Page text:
Discussion of Aotearoa New Zealand’s Histories: Draft Curriculum

In September 2019, the Prime Minister, Jacinda Ardern, made a surprising announcement that New Zealand history would be taught in a compulsory curriculum across all schools. The Ministry of Education had very recently argued against such a move before the Education and Workforce Select Committee, which rejected any move towards prescription. Public pressure had been increasing for some time, initiated by students from Otorohanga College after discovering they had learned nothing about the attack on nearby Rangiaowhia in February 1864.

The Ministry’s reluctance to support a compulsory curriculum did not derive from a belief that children and young people had a perfect understanding of New Zealand’s past. Rather, it stemmed from the fact that providing such a level of prescription ran counter to the existing social sciences curriculum, which gave schools substantial autonomy over what they taught. The decision to proceed with a new curriculum was clearly political. Nonetheless, the Ministry of Education has pushed through with this initiative despite the disruption of the pandemic and its various lockdowns. The draft curriculum was made public on 3 February and will be available for consultation until 31 May.

For some of the background to the Government’s decision see:

  1. Leah Bell, ‘Difficult Histories’, The New Zealand Journal of Public History, 2020
  2. Graeme Ball, ‘The Long History of Learning About Our Own History’, The New Zealand Journal of Public History, 2020.   

The draft curriculum can be downloaded here

While there has been some discussion of the curriculum in more general terms, there has been little public debate over the detail. A panel of historians put together to advise the Ministry by the Royal Society Te Apārangi will shortly be releasing its comments.

The NZHA would like to encourage informed and considered discussion on the draft curriculum – on what it includes and on what it omits, as well as on its general approach to teaching history to children and young people.

Please consider making a contribution to the discussion by emailing it to nzhawebmaster@gmail.com. All contributions will be posted to this webpage following moderation by the NZHA Executive. Please also let us know of other useful pieces already published, so that we can provide links to them.

Links to published pieces:

Comment from Dame Anne Salmond

Comment from Helene Wong – 180 years of Chinese NZ History Appear to Count for Nothing

3 thoughts on “Discussion of Aotearoa New Zealand’s Histories: Draft Curriculum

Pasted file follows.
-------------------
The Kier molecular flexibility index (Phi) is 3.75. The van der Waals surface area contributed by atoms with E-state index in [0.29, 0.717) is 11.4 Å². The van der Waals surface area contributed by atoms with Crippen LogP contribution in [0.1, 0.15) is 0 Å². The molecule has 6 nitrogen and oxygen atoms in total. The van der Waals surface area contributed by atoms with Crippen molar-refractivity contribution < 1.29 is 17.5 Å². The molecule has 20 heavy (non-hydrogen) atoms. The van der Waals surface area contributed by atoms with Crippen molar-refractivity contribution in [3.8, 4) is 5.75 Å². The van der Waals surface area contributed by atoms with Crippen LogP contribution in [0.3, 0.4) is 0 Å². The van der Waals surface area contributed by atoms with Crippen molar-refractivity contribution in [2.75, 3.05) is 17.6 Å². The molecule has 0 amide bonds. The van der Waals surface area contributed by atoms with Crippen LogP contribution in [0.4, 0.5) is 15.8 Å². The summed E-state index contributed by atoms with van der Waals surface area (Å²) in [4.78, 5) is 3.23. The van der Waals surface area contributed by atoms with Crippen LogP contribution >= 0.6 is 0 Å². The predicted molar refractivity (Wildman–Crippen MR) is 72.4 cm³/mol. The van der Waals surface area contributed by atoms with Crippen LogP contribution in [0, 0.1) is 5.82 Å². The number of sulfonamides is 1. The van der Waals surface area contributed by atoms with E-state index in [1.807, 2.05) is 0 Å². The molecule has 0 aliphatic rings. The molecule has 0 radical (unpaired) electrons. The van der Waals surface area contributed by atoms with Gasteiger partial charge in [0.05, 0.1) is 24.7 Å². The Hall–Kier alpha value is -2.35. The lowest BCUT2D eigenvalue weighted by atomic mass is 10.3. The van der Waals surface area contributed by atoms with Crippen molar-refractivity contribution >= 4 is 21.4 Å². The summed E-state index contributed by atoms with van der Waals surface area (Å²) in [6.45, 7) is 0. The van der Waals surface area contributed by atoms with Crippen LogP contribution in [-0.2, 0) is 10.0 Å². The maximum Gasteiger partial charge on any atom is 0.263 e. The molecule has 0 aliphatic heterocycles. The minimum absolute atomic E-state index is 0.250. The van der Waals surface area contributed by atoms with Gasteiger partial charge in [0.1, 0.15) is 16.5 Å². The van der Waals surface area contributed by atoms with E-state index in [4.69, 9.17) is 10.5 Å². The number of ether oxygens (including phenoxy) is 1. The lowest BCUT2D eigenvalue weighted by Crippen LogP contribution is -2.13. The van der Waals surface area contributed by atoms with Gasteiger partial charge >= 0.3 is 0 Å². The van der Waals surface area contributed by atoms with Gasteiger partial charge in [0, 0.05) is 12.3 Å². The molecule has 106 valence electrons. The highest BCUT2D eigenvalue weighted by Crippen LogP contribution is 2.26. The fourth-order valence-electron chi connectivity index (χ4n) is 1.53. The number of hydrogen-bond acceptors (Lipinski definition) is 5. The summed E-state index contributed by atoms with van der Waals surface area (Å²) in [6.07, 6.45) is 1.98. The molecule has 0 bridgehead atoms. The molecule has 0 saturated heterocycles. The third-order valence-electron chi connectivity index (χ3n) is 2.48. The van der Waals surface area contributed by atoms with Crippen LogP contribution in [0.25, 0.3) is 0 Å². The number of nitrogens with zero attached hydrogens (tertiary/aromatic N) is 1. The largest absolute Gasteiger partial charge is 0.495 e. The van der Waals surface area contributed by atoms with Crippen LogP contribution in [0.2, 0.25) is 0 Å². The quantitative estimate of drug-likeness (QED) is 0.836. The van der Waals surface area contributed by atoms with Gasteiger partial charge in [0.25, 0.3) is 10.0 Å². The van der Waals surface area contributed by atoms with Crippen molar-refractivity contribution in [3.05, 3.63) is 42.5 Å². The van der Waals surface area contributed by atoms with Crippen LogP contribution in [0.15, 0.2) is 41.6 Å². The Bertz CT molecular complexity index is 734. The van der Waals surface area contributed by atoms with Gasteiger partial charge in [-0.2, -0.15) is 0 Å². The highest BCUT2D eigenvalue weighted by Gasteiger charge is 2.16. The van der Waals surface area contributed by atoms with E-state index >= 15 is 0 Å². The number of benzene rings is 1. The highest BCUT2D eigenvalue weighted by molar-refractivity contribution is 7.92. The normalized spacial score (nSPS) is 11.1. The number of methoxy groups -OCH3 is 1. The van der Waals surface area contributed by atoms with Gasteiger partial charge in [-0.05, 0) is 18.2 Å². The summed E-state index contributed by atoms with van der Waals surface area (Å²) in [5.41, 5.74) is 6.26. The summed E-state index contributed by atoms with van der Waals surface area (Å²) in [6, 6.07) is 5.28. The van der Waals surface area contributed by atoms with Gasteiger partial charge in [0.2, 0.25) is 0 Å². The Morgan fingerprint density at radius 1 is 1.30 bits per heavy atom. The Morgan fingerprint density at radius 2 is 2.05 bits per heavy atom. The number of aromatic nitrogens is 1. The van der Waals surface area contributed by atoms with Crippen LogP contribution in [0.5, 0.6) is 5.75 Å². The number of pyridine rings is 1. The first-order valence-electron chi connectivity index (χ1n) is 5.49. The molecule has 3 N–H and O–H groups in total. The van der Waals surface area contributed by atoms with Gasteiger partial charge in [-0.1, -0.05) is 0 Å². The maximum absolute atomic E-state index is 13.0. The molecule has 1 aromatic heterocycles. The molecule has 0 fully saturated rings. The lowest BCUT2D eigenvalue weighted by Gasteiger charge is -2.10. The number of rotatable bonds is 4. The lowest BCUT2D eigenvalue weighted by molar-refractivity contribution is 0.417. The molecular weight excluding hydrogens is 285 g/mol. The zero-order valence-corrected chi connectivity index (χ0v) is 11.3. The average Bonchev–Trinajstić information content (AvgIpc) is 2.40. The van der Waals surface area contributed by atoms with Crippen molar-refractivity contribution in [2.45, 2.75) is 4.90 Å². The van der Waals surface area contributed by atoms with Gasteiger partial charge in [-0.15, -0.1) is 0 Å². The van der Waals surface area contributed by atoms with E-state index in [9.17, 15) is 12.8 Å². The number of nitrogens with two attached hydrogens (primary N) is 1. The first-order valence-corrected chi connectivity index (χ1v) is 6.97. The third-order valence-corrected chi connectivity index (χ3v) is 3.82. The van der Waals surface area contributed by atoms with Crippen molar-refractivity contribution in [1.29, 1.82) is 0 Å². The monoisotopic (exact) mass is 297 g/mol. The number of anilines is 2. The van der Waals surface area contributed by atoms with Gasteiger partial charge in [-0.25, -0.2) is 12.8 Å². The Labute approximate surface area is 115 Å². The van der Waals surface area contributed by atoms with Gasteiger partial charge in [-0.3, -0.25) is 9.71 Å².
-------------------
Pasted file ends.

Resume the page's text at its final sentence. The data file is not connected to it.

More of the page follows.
1. Comment from Emeritus Professor Erik Olssen:

    There is much to like – the curriculum has been designed to provide flexibility, especially with regard to local and regional histories; it insists on the importance of mātauranga Māori in design and delivery for the first time; and it provides a broad overall framework.

    I do have some concerns, however, which I believe are widely shared within the profession. There are two that I’ll mention without discussing in detail: (1) the idea that history is designed to train anyone to make ethical judgments is peculiar to the drafting committee – history is about understanding and explaining and relies upon a known methodology (about which there is nothing); (2) the skills required are too generic, especially given that the curriculum is designed for children up to year 10; and, (3), by covering the same topics year after year the curriculum threatens to bore kids silly .

    I have a major concern about the framework. The topics chosen seem somewhat arbitrary and fail to take into account the range and complexity of our history. Indeed the curriculum fails to take into account the range and complexity of our Māori history both pre-European and post-European. Nor does it acknowledge let alone study such important developments as the creation of: – one of the world’s oldest democratic political systems and societies; an economy that has sustained a high standard of living, a healthy population with long life expectancy, and a global innovator in producing food for a global market; etc, etc. Besides which these is no provision for studying the other peoples who have shaped identities here let alone their contribution to a ‘national’ identity.